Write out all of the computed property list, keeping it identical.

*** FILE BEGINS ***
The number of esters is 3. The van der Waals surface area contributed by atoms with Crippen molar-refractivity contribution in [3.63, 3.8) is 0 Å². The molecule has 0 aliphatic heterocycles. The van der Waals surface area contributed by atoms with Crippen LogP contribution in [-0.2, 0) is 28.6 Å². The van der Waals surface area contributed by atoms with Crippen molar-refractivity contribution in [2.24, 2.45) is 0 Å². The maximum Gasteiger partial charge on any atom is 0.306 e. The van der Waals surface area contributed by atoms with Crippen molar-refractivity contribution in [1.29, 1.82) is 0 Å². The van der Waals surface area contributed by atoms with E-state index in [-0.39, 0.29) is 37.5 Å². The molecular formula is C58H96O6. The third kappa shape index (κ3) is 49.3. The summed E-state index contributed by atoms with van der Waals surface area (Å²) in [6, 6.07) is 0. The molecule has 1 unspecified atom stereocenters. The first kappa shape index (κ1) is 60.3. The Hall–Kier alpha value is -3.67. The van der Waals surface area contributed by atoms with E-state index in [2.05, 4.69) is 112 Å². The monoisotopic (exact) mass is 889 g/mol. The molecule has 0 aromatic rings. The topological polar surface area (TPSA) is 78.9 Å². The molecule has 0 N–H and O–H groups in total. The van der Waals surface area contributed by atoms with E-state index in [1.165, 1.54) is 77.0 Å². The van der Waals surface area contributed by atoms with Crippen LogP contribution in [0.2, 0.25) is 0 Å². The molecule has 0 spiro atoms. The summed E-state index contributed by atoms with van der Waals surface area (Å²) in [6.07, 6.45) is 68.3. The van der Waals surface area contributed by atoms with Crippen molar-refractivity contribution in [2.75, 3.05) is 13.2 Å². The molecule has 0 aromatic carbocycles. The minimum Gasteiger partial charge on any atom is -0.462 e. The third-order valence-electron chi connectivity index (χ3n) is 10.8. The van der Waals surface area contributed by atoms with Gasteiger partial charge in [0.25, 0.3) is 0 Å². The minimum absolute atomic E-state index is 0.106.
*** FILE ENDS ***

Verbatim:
The number of esters is 3. The van der Waals surface area contributed by atoms with Crippen molar-refractivity contribution in [3.63, 3.8) is 0 Å². The molecule has 0 aliphatic heterocycles. The van der Waals surface area contributed by atoms with Crippen LogP contribution in [-0.2, 0) is 28.6 Å². The van der Waals surface area contributed by atoms with Crippen molar-refractivity contribution in [2.24, 2.45) is 0 Å². The maximum Gasteiger partial charge on any atom is 0.306 e. The van der Waals surface area contributed by atoms with Crippen molar-refractivity contribution in [1.29, 1.82) is 0 Å². The van der Waals surface area contributed by atoms with E-state index in [-0.39, 0.29) is 37.5 Å². The molecular formula is C58H96O6. The third kappa shape index (κ3) is 49.3. The summed E-state index contributed by atoms with van der Waals surface area (Å²) in [6, 6.07) is 0. The molecule has 1 unspecified atom stereocenters. The first kappa shape index (κ1) is 60.3. The Hall–Kier alpha value is -3.67. The van der Waals surface area contributed by atoms with E-state index in [2.05, 4.69) is 112 Å². The monoisotopic (exact) mass is 889 g/mol. The molecule has 0 aromatic rings. The topological polar surface area (TPSA) is 78.9 Å². The molecule has 0 N–H and O–H groups in total. The van der Waals surface area contributed by atoms with E-state index in [1.165, 1.54) is 77.0 Å². The van der Waals surface area contributed by atoms with Crippen LogP contribution in [0.2, 0.25) is 0 Å². The molecule has 0 spiro atoms. The summed E-state index contributed by atoms with van der Waals surface area (Å²) in [6.07, 6.45) is 68.3. The van der Waals surface area contributed by atoms with Crippen molar-refractivity contribution in [2.75, 3.05) is 13.2 Å². The molecule has 0 aromatic carbocycles. The minimum Gasteiger partial charge on any atom is -0.462 e. The third-order valence-electron chi connectivity index (χ3n) is 10.8. The van der Waals surface area contributed by atoms with Gasteiger partial charge in [0.25, 0.3) is 0 Å². The minimum absolute atomic E-state index is 0.106.